JOHANNESBURG (Reuters) - Hooker Schalk Brits has breathed new life into a rugby career that appeared over when he retired after leaving Saracens in May, but is now fighting for a place in South Africa’s squad for the World Cup in Japan.
Brits, 37, had said he was ready to simply enjoy ‘beer and biltong’ when he called time on his career last year, but was coaxed into a return to the game by Springbok coach Rassie Erasmus and signed for the Bulls in Super Rugby.
A calf injury meant he has been eased into the Pretoria-based side this season but was immense as he played 63 minutes in the surprise 30-12 victory over the Lions at Ellis Park on Saturday, the first time the latter have lost to South African opposition in four years.
“It was tough, we are sore, the Lions are a physical pack,” a beaming Brits told reporters. “We came out and executed our plan well, we wanted to match and dominate from a set-piece point of view.
“The coaches came up with clever plans, not always just using brute force, but being a bit cleverer from an attacking perspective. Our defence held up against a very good attacking force.”
Erasmus sees Brits as an important element in his Bok World Cup squad, even if he will likely be the third-choice hooker behind Malcolm Marx and Bongi Mbonambi.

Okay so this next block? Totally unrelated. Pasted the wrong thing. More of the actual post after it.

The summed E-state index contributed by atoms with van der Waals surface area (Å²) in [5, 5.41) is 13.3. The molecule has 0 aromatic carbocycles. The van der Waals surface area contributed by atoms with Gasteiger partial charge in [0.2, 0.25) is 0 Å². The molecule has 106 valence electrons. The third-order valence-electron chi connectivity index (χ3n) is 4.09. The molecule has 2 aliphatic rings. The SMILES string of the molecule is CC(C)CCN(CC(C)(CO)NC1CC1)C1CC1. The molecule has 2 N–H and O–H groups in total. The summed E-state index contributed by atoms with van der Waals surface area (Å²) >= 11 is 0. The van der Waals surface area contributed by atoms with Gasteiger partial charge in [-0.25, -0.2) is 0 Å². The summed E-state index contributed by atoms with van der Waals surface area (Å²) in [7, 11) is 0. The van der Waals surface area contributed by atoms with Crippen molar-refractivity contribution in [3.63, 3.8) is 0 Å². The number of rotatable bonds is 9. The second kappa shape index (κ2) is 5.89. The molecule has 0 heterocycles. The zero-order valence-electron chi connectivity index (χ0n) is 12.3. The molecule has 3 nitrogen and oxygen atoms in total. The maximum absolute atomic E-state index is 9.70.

His calmness, experience and all-action style are valued, on and off the pitch.
Eleven years in international rugby have yielded only 11 Bok caps but Brits said it was never about recognition.
“For me it is about just having fun,” he says. “People always said I must prove to Jake (White) why I must be picked, but for me it has never been about that.
“For me it is always about work ethic. If you get out there, work hard, enjoy it and have the physicality, I love the physical aspect, then it is great.
“After the first (Super Rugby) game against the Stormers, I was so sore I couldn’t get out of bed, even though I played only 37 minutes!
“My wife asked me, ‘why do you do this to yourself?’, but it is just the fun part, that is the biggest part of rugby.”
It is likely that the World Cup in Japan - his second after featuring for the Boks in 2015 - will be his swansong but Brits has refused to put a limit on his playing time as his career enjoys a second wind.
“I will just push as hard as I can and then have a look in the mirror,” he said. “If I feel I did not push hard enough then I will have a word with myself... I just want to go out and do as much as I can. Sometimes it goes well, sometimes it doesn’t.
“I don’t fear losing. I fear not trying my best and I fear not being physical. Those are the things I always want to bring.”
Reporting By Nick Said; editing by Sudipto Ganguly